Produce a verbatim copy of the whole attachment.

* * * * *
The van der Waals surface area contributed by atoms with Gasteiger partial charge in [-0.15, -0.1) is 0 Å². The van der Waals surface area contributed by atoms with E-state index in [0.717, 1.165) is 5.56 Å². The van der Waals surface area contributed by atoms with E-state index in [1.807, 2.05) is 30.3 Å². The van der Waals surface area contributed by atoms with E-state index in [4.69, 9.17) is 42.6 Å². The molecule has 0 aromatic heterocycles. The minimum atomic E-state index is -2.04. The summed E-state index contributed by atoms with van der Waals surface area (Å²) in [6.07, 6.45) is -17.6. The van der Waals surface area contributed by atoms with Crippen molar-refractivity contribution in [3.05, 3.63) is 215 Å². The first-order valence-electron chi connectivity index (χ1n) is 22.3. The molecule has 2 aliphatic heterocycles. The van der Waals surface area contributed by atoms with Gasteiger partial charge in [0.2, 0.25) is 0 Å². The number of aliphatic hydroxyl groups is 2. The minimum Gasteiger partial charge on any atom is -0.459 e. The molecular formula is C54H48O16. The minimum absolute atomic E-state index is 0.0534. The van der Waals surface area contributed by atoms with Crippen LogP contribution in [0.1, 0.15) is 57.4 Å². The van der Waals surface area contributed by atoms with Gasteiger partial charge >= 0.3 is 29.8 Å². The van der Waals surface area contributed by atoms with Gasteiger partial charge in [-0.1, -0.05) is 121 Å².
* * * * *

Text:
The van der Waals surface area contributed by atoms with Gasteiger partial charge in [-0.15, -0.1) is 0 Å². The van der Waals surface area contributed by atoms with E-state index in [0.717, 1.165) is 5.56 Å². The van der Waals surface area contributed by atoms with E-state index in [1.807, 2.05) is 30.3 Å². The van der Waals surface area contributed by atoms with E-state index in [4.69, 9.17) is 42.6 Å². The molecule has 0 aromatic heterocycles. The minimum atomic E-state index is -2.04. The summed E-state index contributed by atoms with van der Waals surface area (Å²) in [6.07, 6.45) is -17.6. The van der Waals surface area contributed by atoms with Crippen molar-refractivity contribution in [3.05, 3.63) is 215 Å². The first-order valence-electron chi connectivity index (χ1n) is 22.3. The molecule has 2 aliphatic heterocycles. The van der Waals surface area contributed by atoms with Gasteiger partial charge in [0.2, 0.25) is 0 Å². The number of aliphatic hydroxyl groups is 2. The minimum Gasteiger partial charge on any atom is -0.459 e. The molecular formula is C54H48O16. The minimum absolute atomic E-state index is 0.0534. The van der Waals surface area contributed by atoms with Crippen LogP contribution in [0.1, 0.15) is 57.4 Å². The van der Waals surface area contributed by atoms with Gasteiger partial charge >= 0.3 is 29.8 Å². The van der Waals surface area contributed by atoms with Gasteiger partial charge in [-0.1, -0.05) is 121 Å².